You say to me: “Well, if that is true, then point Him out.” I cannot do it. I cannot say, “There He is,” or “Here He sits,” or “He may be found over there.” There was a film some years back called “The Invisible Man,” based on H.G. Wells’ story. You never saw the invisible man. But you could see his footprints in the earth. Well, just so, I can’t say that Jesus is here or Jesus is there. But I can show you the prints of His love in the lives of Christians. I can take you into the lives of individuals right here in this congregation who are giving what they have—the fruit of their minds, the fruit of their backs, the fruit of their spirits—giving what they have and what they are to educate the uneducated, to love the unlovable, to make well those who are sick, and to lift up those who have fallen flat on their faces in the dust. When we see that kind of living and that kind of loving, we know that it is because Jesus Christ is continually present in their hearts. And when we have seen that, my friends, we have seen God’s Christmas starlight in this star-crossed world.

But we can’t stop there. For not only is our Lord continually present with us, but He is continually concerned about us. Not only does He come to us across the centuries, but He comes to us in spite of our conduct!

That simply means that no sin of ours, no act of evil or pride or hatred or arrogance, no expression of selfishness or greed—nothing can frustrate, nothing can bring to an end, nothing can terminate His magnificent love for us. Not that we are lovable—we are not—but that there is in Him a magnificent love which simply cannot be stopped.

Jesus spoke of it again and again, but I think never more clearly than in the story of that son who sought freedom and ended up in slavery, that son who started out in haughtiness and ended up in hell, that son who later on “came to himself” and went running back to a father who stood waiting with arms spread wide in welcome. That’s what the continuing concern, the continuing love of our Father is. For He is a Father whose arms are stretched as wide as Calvary’s Cross with a love that is always ready to welcome us home.

You want that in everyday language drawn out of the crucible of our own time! All right, then. Hang on tight. Here comes a true story related by Frederick Breckner. He calls it “a parable of our 20th century lives.” It’s a story almost too terrible to tell. It’s the newspaper account of a boy of fourteen who, in a crazed fit of anger and depression, grabbed a gun and fired it at his father who died not immediately but shortly thereafter. When the authorities asked the boy why he had done such a thing, he replied vehemently that he could not stand his father. His father demanded too much of him. His father was always after him about something. The boy said: “I hate him.” Strange thing. Later on, in the House of Detention where he was confined, the guard patrolling the corridor heard sounds in the night and stopped to listen. What he heard was this boy sobbing and saying over and over again: “I want my father. I want my father.” That’s what we all want. Oh, sometimes we may not act like it—but that’s what we all want. We want our Father—our Everlasting Father.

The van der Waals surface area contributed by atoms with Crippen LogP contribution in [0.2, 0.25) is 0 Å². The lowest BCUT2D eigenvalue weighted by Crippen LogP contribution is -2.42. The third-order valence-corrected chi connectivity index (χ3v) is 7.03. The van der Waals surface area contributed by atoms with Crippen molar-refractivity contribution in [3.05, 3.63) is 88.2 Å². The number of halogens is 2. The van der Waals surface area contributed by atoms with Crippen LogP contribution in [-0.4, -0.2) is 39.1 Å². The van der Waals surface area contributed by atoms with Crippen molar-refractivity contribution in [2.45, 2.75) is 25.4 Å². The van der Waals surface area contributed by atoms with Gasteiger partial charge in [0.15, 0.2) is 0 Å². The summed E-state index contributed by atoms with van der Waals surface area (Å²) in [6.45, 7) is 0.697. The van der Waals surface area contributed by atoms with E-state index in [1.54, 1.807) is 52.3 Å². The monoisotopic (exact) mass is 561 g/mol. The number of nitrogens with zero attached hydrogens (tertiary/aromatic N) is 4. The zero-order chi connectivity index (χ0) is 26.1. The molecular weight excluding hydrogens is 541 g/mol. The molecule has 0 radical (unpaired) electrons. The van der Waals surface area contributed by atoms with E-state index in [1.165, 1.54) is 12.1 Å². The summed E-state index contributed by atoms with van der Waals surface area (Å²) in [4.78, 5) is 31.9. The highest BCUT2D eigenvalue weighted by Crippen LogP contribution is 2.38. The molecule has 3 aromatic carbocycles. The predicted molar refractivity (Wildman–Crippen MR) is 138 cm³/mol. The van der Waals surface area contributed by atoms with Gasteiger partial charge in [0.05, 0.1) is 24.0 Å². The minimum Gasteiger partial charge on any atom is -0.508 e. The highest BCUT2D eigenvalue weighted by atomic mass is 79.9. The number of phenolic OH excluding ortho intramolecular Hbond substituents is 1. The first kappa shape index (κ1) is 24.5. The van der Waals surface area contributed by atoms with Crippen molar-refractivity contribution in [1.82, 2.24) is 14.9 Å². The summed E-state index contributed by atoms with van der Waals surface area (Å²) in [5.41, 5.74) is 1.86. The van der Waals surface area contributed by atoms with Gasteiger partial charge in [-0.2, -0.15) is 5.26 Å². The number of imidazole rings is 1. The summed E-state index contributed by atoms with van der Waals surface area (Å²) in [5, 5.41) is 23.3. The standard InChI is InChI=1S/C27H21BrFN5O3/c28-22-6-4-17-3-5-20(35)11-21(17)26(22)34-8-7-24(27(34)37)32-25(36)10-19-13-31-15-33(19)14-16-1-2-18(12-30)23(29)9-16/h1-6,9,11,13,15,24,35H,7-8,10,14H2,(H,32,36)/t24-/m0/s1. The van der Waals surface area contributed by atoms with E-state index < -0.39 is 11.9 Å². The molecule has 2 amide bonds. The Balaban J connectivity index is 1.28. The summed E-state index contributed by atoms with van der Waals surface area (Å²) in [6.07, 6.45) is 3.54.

Christmas is eight days away. Preparations for the great day are in full swing. So, it’s kind of nice, isn’t it, to come together for a little while here in the beauty and the quiet loveliness of this place to share our thoughts and to share our hearts. It’s kind of nice, and so in the warm intimacy of this moment I want to share with you a thought I keep tucked away in the corner of my heart.

I sometimes envision myself standing before the throne of God. Before me is a great scale—a great balance. On the left hand side of the balance the Devil has heaped all my sins. On the right hand side, the angels are desperately looking for something to try to balance the scale. No use. The scale drops to the left with a sickening thud. All is lost. But then suddenly I hear a sound. A very small sound. A very small metallic sound. A nail is dropped on the side of righteousness. Then another nail. And another. And still another. I know not where those nails come from a manger in Bethlehem or from a cross on Calvary, but this much I do know: the balance tipped. By the loving grace of Jesus Christ, I am saved.

Yes, that’s what we want. I don’t care who we are, that’s what we want. What was it that King Lear said: “It is the stars, the stars above us, that govern our conditions.” On no, Lear, you’re wrong. It is a single star, the Star of Christmas, God’s Star that shines in our star-crossed world—that’s what governs our condition. For that Star speaks to us of the God who comes to us as a loving, redeeming, Everlasting Father.